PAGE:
Evolvulus alsinoides (of the family Convolvulaceae[1]) is a herb from Ayurveda with some other asian usage for the treamtent of fever, cough, and cold (usually administered with Holy Basil[2]) as well as for venereal diseases, azoospermia, asthma and bronchitis (leaves are smoked[2]), adenitis and dementia.[3][4] This plant is reported to have a Nootropic and psychotropic effect,[5] topical application is said to promote hair growth,[2] and is also referred to as Drawf morning glory.[2] It is used commonly in modern days to promote vitality and memory similar to Ashwagandha, Bacopa monnieri, and Jatamansi[6] and is reported to be somewhat tasteless.[1]

Evolvulus alsinoides is one of a few herbs to bear the name of either shankhapushpi or vishnukranti in Sanskrit (as the terms refer to herbs introduced from other regions)[2][3] with Clitoria ternatea, Convolvulus pluricaulis, and Canscora decussata also being referred to as Shankhapushpi.[7][8][9] For many of the cognitive-related traditional usages such as cognitive enhancement, anti-amnesia, and treatment of dementia these herbs are seen as somewhat interchangeable[2][8] although evolvulus likely has most similarity to Convolvulus pluricaulis due to being derived from the same family (Convolvulaceae[1]) and having similar cognitive properties and potency in the limited evidence that exists.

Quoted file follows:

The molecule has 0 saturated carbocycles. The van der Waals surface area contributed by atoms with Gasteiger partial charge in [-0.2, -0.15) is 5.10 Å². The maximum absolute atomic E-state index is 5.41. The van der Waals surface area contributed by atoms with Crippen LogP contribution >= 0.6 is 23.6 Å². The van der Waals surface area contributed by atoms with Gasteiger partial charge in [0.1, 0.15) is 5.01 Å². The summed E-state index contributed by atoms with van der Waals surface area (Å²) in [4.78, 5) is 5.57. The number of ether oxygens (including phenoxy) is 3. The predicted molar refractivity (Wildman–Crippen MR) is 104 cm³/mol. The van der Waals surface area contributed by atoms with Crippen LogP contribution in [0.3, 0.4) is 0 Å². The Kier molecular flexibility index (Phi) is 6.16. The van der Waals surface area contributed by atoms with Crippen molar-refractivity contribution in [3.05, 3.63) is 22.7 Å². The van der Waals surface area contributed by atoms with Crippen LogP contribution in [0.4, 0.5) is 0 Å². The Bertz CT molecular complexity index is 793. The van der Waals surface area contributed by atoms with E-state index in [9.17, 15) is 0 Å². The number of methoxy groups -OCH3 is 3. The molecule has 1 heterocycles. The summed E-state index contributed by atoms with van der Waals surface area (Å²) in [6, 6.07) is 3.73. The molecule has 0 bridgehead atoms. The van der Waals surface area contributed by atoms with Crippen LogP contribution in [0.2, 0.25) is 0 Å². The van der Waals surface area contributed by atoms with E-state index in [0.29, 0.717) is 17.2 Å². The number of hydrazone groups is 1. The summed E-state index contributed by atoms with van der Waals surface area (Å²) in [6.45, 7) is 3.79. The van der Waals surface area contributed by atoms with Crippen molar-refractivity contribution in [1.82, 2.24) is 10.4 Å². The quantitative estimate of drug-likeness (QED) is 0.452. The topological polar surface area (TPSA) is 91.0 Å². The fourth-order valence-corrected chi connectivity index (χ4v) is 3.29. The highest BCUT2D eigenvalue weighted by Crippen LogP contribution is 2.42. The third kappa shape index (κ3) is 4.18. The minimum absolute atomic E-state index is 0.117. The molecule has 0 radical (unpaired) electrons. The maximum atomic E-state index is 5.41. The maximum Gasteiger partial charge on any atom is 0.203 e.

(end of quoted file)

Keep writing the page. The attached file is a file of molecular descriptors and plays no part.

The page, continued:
Evolvulus alsinoides is a herb traditionally used for psychotropic and nootropic properties, and appears to have similar historical usage as Jatamansi. It is one of four herbs referred to as Shankhapushpi, with the other three herbs (Clitoria ternatea, Convolvulus pluricaulis, and Canscora decussata) also being nootropic herbs

1.2. Composition

Evolvulus alsinoides has been found to contain:

  • Shankhapushpine[10][1]
  • Evolvine (alkaloid, structure currently unknown)[11][12]
  • Evolvoids A and B[13] which appear to be caffeic acid bound to two 2-methyl-1,2,3,4-butanetetrol molecules and two caffeic acid molecules found to glucose (respectively)[13]